Thursday, August 31, 2017

Ending Sounds

Many of the students in my classroom have communication or speech difficulties. This makes reading and writing difficult for them as they are unable to pronounce or hear all of the sounds in the word. It takes a lot longer for my students to learn their initial word sounds as they are unable to verbalise many sounds. It is important to take this into consideration when teaching students who have speech difficulties.
Two of my students can now identify the initial sound at the start of an unfamiliar word. This is evident in their reading and writing as they will use beginning sound cues to guess what the word might be or write the first letter down when writing a story. These two students are now working on identifying the middle and ending sounds and they are also learning to make CVC words. While the student in this video isn't one of my target students, i have been using similar activities with James. Both students have speech difficulties.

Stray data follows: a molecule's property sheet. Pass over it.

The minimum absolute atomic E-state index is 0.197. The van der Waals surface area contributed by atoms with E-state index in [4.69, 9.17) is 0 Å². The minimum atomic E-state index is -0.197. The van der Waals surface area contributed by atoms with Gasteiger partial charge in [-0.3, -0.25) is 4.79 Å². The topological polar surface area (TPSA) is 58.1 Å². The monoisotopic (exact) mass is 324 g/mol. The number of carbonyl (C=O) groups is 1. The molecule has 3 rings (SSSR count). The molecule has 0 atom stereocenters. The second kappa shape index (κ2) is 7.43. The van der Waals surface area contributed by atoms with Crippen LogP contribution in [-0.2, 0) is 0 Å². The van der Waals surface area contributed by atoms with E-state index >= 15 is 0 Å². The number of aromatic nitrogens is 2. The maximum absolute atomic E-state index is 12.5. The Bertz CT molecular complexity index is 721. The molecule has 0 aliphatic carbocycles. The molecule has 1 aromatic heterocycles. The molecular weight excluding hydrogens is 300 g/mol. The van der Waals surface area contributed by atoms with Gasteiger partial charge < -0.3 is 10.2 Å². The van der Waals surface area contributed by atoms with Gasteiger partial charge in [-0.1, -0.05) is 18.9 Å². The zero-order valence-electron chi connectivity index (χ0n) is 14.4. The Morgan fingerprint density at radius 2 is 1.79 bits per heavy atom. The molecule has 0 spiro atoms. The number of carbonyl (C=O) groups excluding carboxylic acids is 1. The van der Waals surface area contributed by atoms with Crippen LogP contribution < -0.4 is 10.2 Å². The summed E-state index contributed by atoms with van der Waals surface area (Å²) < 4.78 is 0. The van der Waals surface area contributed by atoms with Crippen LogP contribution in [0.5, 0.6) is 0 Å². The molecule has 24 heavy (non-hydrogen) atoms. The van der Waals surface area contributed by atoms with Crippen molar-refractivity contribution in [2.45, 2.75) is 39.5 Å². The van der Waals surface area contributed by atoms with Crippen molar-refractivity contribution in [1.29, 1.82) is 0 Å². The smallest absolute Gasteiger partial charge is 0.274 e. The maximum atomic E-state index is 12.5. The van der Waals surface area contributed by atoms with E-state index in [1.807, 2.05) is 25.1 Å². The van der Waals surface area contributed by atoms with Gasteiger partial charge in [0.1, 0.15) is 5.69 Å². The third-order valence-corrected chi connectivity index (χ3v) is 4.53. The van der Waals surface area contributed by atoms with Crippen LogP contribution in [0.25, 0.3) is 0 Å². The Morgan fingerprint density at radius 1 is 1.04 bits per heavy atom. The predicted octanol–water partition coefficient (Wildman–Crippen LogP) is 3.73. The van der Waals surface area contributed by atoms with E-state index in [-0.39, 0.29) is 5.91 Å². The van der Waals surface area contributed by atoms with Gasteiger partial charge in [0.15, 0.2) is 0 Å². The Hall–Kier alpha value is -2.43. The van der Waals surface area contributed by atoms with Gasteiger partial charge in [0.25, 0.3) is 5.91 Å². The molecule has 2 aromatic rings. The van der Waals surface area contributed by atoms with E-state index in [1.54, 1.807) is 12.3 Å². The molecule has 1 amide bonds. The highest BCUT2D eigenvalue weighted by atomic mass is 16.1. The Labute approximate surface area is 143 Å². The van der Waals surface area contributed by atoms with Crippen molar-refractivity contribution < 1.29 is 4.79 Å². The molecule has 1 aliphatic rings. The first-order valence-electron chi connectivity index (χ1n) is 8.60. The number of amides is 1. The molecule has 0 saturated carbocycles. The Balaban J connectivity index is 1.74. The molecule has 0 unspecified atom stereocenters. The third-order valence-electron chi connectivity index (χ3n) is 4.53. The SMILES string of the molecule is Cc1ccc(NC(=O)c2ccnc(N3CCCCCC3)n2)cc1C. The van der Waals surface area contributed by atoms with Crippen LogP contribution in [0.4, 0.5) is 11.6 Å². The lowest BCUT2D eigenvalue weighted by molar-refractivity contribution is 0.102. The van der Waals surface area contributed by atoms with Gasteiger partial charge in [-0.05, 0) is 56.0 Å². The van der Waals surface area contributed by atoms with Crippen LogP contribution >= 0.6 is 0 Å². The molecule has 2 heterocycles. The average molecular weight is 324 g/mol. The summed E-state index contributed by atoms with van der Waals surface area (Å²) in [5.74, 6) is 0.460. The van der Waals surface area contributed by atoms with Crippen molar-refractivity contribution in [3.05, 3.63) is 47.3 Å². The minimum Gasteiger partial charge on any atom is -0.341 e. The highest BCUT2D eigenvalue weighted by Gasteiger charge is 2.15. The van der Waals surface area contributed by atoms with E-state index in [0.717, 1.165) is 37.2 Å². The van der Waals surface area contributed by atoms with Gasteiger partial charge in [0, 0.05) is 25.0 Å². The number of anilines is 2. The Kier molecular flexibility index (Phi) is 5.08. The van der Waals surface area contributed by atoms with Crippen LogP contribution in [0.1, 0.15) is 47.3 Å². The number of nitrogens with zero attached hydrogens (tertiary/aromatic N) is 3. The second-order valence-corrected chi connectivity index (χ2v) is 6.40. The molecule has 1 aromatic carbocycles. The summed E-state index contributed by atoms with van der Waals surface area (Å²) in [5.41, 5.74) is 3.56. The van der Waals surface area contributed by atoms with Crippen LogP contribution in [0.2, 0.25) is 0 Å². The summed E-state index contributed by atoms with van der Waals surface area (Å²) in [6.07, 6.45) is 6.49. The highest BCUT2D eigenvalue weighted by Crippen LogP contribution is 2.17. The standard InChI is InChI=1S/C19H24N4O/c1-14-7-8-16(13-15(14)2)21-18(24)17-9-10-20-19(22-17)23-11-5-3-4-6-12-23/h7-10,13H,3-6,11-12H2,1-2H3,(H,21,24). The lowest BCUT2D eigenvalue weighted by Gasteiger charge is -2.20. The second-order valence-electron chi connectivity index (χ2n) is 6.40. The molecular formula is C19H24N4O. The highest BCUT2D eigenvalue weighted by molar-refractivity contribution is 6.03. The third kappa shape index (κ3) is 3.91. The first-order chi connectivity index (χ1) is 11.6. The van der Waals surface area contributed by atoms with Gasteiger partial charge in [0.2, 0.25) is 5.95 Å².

In this video this student has to identify if he can hear the "n" sound at the beginning or the end of the word. I decided to use these activities to introduce him to sounds at the end of the word. I felt that teaching them the sound at the end would be the best next step rather than middle sounds. Medial sounds are often vowels which my students struggle to identify as they sound similar. 


  1. Hi Lauren,
    It is great to read about the great work you are doing with your students. I do acknowledge how challenging it is to work with these students. I am very impressed to see how your students are learning their letter sounds, the initial, middle and ending sounds through visuals. I believe I can find your strategies helpful to use in my teaching practice too. Thanks for sharing.

  2. Great work Lauren. It is pleasure to read you blog and follow your students journey.